President-elect Joe Biden on Friday seized upon the latest monthly snapshot of the United States jobs market to urge lawmakers in Washington to immediately pass another round of virus relief aid for struggling household and businesses, as well as state and local governments.
Describing the November jobs numbers as “dire”, Biden warned, “this situation is urgent. If we don’t act now the future will be very bleak.”
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The US economy added only 245,000 jobs last month, government figures showed on Friday, a disappointing read that signals the labour market recovery has slowed sharply, leaving millions of out-of-work Americans behind.
Only a little more than 12 million of the 22 million jobs lost during lockdowns in March and April have been recovered. And though the nation’s unemployment rate edged down slightly to 6.7 percent in November, it fell because fewer people are participating in the labour force either by working or actively looking for a job.
Invoking his own father’s struggles with unemployment, Biden urged Congress and President Donald Trump to “act now” and pass a new round of fiscal relief before the end of December when more virus relief aid programmes will lapse.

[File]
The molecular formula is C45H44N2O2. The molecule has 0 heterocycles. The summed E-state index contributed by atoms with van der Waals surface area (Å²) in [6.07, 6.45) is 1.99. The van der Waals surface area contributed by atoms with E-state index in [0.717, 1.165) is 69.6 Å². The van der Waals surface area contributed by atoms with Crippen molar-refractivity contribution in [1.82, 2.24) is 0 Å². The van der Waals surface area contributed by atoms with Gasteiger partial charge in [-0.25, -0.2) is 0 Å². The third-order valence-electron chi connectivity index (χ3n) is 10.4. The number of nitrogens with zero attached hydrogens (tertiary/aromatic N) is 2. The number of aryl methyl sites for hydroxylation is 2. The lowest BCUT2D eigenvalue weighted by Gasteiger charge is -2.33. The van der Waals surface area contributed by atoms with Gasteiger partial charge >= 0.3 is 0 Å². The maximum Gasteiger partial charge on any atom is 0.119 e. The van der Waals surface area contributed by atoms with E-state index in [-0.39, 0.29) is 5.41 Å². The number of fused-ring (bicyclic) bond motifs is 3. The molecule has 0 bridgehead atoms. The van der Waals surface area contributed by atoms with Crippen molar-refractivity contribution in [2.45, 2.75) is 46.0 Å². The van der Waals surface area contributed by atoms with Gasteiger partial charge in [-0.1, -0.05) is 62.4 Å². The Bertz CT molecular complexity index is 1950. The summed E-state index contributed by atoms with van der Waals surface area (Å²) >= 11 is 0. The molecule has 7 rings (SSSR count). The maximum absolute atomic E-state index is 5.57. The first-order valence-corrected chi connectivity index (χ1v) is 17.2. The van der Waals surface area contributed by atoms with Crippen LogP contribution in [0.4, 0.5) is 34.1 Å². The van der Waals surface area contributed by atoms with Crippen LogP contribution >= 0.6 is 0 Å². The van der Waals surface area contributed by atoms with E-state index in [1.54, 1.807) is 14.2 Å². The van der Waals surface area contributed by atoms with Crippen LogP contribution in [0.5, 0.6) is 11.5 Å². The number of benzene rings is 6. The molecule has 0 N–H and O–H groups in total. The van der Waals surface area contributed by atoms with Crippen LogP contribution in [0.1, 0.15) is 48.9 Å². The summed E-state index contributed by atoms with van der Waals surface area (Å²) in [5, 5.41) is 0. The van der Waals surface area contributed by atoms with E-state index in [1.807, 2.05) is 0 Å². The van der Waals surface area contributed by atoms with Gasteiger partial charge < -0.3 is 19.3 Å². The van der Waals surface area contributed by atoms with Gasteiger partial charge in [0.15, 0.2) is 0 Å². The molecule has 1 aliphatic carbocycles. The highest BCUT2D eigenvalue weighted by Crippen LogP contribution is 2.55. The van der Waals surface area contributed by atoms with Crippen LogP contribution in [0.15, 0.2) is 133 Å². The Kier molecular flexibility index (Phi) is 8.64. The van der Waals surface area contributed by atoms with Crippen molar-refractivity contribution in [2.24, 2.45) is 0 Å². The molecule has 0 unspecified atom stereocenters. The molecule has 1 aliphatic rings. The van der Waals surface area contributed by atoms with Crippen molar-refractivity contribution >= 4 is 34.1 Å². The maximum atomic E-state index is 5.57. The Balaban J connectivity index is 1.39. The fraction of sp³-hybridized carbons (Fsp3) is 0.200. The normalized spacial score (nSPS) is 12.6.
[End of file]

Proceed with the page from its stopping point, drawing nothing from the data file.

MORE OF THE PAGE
Among the key programmes set to expire are jobless benefits for the self-employed and gig workers, the federal moratorium on evictions, emergency paid leave, relief for student loan debt repayments, and funding that helps state and local governments pay for the public health response to the pandemic.
‘States and cities need funding to direct their COVID response which is the only way we’re going to end the economic crisis as well,” said Biden.
The president-elect said he was encouraged by a $908bn bipartisan COVID-19 relief bill advanced by senators this week.
That is less than half of the $2.2bn package Democrats in the House of Representatives have floated, but they used the bipartisan effort to extend an olive branch to Senate Republicans, saying the compromise bill could be used as starting point for negotiations.
Biden expressed confidence that legislators in Congress, as well as President Donald Trump, could overcome their differences and reach a deal before the end of the year. But he added that any package passed during the lame-duck session would be a “down payment” and that Congress would have to “act again in January”.